September 14, 2020
One of the pleasures of uncovering the stories of those who worked at the Frick home in New York City has been learning the variety of paths they followed later in life. Some—like the housekeeper Minerva Stone and camera-loving footman Alfred Cook—found new pursuits, while others, such as chef Joseph Donon and maid Ruth Berlin, remained in private service until retirement. Gleaning biographical information from public records helps us flesh out individual identities, but the scarcity of personal correspondence or diaries kept by domestic employees makes it challenging to reconstruct their lives at 1 East 70th Street.
One point of entry into the day-to-day experience of the household staff is the annunciator (or call bell) system introduced in this blog’s first post. Designed by the architecture firm Carrère and Hastings, this network connected the Frick family to the thirty-strong staff that cooked, cleaned, and otherwise cared for the well-being of the home. The Frick system’s complexity, with more than 150 connections crisscrossing the building, is telling of the mansion’s scale and sumptuousness.
With their lustrous finish and menu of services, the Frick’s few surviving call buttons (see above) evoke a way of life characterized by luxury and convenience. While Carrère and Hastings’s specifications prescribe discreet locations for each set of buttons, the annunciators themselves were designed to attract attention. Each push of a button sounded a gong or bell and indicated its origin at the other end through a large display. The responding worker would then use the reset button to clear the request from the system. Unfortunately, the gongs and displays that must have been prominent features of life behind the scenes at 1 East 70th Street were dismantled along with almost all of the mansion’s service spaces prior to its opening as an art museum in 1935. The kitchen annunciator at Clayton, the Fricks’ estate in Pennsylvania (now part of The Frick Pittsburgh), gives us a sense of what the displays might have looked like.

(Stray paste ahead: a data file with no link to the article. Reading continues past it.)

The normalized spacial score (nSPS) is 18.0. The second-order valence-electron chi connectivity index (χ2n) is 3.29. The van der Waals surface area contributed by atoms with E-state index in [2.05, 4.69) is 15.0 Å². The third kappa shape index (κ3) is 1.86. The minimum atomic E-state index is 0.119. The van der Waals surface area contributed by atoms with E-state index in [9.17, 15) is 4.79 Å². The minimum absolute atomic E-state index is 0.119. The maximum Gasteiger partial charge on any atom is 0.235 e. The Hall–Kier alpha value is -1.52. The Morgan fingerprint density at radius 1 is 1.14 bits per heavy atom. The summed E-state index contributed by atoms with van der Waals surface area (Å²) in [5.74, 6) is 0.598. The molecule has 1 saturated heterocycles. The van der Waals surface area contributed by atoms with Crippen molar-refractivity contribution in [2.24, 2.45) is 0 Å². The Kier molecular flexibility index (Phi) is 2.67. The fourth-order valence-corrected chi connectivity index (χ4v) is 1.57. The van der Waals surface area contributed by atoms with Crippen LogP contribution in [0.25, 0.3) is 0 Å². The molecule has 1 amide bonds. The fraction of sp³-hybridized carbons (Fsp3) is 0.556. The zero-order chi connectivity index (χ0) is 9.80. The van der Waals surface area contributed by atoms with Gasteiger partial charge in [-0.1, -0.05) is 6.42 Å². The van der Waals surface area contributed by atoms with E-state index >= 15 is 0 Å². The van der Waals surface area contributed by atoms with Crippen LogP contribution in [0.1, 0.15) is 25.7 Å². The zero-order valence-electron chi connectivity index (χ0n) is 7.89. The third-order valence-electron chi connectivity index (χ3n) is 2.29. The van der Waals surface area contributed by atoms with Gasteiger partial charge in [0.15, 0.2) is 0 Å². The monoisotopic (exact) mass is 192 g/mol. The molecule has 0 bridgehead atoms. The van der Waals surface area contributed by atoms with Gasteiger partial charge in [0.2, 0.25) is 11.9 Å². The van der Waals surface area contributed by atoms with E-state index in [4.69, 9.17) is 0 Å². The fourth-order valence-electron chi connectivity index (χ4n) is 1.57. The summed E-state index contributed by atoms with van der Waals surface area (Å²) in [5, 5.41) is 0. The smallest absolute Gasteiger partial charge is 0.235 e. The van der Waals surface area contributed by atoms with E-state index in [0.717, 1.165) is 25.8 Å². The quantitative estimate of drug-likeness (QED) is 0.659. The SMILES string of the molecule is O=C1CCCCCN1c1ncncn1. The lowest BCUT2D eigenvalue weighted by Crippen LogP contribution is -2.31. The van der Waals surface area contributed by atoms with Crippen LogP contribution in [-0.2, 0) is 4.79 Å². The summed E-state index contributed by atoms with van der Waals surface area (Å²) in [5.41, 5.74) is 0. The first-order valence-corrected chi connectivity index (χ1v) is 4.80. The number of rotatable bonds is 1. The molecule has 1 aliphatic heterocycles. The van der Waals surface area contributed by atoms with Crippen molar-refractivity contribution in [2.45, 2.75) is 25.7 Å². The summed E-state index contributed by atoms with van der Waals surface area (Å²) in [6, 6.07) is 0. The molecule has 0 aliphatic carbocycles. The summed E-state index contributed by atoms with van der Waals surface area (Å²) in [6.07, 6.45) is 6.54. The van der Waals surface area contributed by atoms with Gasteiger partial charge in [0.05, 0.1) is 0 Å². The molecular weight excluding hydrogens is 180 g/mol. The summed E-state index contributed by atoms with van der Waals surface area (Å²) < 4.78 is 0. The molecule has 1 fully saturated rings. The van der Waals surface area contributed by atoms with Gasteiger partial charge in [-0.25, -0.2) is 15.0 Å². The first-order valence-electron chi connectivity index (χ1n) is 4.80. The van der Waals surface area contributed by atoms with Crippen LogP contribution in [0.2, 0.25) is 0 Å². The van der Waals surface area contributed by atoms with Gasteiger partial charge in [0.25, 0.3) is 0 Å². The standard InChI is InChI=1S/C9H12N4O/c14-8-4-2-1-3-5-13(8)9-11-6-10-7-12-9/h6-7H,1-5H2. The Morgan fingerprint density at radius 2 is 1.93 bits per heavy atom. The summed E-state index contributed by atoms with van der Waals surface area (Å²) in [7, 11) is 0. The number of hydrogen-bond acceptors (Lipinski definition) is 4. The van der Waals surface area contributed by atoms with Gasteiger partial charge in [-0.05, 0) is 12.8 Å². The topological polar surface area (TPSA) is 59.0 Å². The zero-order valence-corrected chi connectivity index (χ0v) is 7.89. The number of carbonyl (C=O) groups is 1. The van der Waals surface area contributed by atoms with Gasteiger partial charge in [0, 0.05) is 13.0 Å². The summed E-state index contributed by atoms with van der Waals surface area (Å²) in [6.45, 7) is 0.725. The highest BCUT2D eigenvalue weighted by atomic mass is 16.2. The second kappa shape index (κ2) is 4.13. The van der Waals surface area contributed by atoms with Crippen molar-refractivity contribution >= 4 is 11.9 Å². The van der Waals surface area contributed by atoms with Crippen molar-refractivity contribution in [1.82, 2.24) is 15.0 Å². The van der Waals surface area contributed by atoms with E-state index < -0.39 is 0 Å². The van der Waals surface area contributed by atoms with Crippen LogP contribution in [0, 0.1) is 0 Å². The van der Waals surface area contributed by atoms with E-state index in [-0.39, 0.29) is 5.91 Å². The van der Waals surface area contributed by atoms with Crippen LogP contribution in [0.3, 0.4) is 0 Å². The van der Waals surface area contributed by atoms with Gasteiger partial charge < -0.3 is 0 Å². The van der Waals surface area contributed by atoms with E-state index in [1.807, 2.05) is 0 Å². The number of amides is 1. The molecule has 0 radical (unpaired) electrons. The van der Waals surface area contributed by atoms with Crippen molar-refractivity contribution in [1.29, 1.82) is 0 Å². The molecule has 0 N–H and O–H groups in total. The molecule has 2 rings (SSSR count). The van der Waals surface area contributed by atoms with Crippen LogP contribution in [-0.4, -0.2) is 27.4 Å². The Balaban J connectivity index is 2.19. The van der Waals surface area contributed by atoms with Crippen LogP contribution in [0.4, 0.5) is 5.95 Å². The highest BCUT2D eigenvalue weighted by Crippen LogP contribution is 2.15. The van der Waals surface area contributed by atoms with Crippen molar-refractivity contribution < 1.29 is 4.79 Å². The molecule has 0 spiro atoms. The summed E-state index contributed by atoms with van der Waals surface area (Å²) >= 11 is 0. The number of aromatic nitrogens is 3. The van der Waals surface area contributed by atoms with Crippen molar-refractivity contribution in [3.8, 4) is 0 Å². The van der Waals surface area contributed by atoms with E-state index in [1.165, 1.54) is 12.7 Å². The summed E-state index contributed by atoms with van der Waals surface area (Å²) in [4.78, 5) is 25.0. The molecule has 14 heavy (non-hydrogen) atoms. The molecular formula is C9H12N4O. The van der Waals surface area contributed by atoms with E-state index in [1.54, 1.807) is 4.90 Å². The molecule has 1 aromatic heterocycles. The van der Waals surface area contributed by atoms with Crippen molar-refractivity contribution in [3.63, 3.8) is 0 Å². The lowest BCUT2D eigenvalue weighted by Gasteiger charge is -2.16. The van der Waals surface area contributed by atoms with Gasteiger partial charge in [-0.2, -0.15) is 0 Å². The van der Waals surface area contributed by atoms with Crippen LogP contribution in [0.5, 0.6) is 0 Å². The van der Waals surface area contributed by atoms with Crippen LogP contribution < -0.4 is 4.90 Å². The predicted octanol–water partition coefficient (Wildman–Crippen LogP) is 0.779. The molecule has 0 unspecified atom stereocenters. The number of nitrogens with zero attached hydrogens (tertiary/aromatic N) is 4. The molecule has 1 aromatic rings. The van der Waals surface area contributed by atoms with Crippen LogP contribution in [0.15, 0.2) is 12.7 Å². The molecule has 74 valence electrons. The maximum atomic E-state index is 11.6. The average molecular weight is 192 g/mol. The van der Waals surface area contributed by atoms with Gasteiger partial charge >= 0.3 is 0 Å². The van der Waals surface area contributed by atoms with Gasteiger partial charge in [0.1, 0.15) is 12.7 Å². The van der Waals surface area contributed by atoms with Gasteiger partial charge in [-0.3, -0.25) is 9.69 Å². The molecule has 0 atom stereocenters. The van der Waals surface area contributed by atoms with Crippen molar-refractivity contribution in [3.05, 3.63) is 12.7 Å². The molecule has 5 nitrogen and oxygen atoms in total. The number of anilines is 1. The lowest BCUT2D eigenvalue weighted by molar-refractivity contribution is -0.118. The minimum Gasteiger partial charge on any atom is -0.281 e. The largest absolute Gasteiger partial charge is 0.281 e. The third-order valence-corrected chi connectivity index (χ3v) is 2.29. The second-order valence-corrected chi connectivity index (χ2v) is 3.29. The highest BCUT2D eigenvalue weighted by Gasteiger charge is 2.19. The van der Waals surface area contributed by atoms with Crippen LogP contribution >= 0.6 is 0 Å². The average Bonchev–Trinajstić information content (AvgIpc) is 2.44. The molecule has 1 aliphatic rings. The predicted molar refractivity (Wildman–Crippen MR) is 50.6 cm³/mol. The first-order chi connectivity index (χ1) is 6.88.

The original specifications for the Fricks’ annunciator system survive in the institution’s archives and include the “bell schedule” illustrated below, which plots the connections between staff and family spaces. The left-hand side lists more than thirty “calling points” from which a family member or guest could summon a member of staff. Many of the spaces here will be familiar to visitors of The Frick Collection, such as the Living Hall, Library, and Drawing Room (now known as the Fragonard Room). Reading across the table, we see that from her suite on the second floor, for example, Adelaide Frick could ring the housekeeper’s office, the pantry, the third-floor sewing room, and the maids’ quarters.
We also note that each “Pantry” button in fact connected to five different annunciator sites, including the first-floor butler’s pantry (now the Boucher Anteroom); the “Men’s Corridor” in the basement, where male staff had their rooms; and the “Upper Servants’” and “General Servants’” dining rooms, also on the basement level. The distinction of “upper servants” from “general servants” is intriguing and likely reflects the status of the housekeeper, butler, secretary, engineer, and chef, each of whom earned two to five times the monthly pay of other staff.
The annunciator locations named at the top of the chart denote some, but not all, of the house’s many sites of labor. The absence of the kitchen and laundry from the system underscores the fact that only certain jobs required regular interaction with the Frick family. By contrast, the centrality of the housekeeper’s role is clear, as she could reach and be reached by all. Annunciator connections between staff spaces—such as the pantries and chef’s office—reflect the collaborative working practices described in contemporary service manuals, which record the use of call bells by butlers and chefs to time the presentation of new courses.